"Lost at Home" is the feel-good sitcom of the year, a 22-minute exercise in depicting a workaholic father reconnecting with his wife and three kids. It leans hard on the poignancy button, and the pilot has its schlocky moments, but there's promise here as ABC takes a subject generally relegated to shouting-'n-pouting dramas and makes it work as a comedy.
“Lost at Home” is the feel-good sitcom of the year, a 22-minute exercise in depicting a workaholic father reconnecting with his wife and three kids. It leans hard on the poignancy button, and the pilot has its schlocky moments, but there’s promise here as ABC takes a subject generally relegated to shouting-‘n-pouting dramas and makes it work as a comedy.
Michael Davis (Mitch Rouse) works endless hours at a Manhattan ad agency while Rachel (Connie Britton) raises the family at their farmhouse 40 minutes outside the city. Pilot opens in their bedroom with her announcement that she has called a lawyer — divorce is the presumed subject — and eventually her criticism is the age-old “I don’t know you anymore” and “You don’t know who the kids are.” He responds with one-liners.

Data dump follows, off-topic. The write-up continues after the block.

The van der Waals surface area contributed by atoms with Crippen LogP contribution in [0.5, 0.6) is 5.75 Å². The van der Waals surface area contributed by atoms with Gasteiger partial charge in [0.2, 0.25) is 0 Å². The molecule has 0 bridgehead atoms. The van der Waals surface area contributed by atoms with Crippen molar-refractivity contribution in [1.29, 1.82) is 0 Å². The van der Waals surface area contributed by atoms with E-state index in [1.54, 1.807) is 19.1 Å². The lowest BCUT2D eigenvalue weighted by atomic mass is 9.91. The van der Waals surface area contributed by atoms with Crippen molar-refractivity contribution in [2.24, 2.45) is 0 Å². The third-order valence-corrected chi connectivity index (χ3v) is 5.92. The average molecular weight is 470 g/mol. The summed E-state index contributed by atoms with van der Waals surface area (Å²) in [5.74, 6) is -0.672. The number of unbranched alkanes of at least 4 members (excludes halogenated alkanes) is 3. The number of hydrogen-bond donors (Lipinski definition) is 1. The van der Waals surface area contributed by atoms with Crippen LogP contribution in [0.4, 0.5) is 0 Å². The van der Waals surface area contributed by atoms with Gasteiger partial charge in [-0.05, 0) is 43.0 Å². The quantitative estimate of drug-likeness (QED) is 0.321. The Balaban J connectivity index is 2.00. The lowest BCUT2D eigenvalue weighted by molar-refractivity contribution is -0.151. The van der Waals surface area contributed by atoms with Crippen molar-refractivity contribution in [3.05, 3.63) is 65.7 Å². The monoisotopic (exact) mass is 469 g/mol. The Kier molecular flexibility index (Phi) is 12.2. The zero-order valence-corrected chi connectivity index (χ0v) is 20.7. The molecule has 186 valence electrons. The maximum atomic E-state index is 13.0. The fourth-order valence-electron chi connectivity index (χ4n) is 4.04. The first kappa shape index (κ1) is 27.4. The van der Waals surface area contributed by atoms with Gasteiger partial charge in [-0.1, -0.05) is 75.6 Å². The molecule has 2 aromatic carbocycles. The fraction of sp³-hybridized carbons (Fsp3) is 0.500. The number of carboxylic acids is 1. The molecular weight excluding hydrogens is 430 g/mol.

After soliciting the advice of his boss Jordan King (Gregory Hines), Davis decides to turn things around. He works his way up the ladder, attempting to connect with 7-year-old Joshua (Gavin Fink) at breakfast, 13-year-old Sara (Leah Pipes) at dinner and high school football star Will (Stark Sands) in the locker room. As Davis dives in, he finds a family at a crossroads — Sara’s best friend is a guy (Tucker, played by Aaron Hill), Josh tries to hard to be a perfect child, and virgin Will has a sure thing date lined on Friday — and he assumes the role of a parent trying, for lack of a better term, to “get their minds right.”
Casting is on the mark as Rouse and Britton make a perfect young couple — they got married at 19 and had their first kid at 20 — sharing a chemistry that rarely shows up this early in any sitcom. Hines is given more humorous lines than he has seen in two decades, and his delivery is consistently sharp. The kids work, too, as believable youngsters looking for love and direction.
Writer-creator Michael Jacobs and director Andy Cadiff deliver setups and payoffs with consistency, though Ray Colcord’s music is over-the-top at times.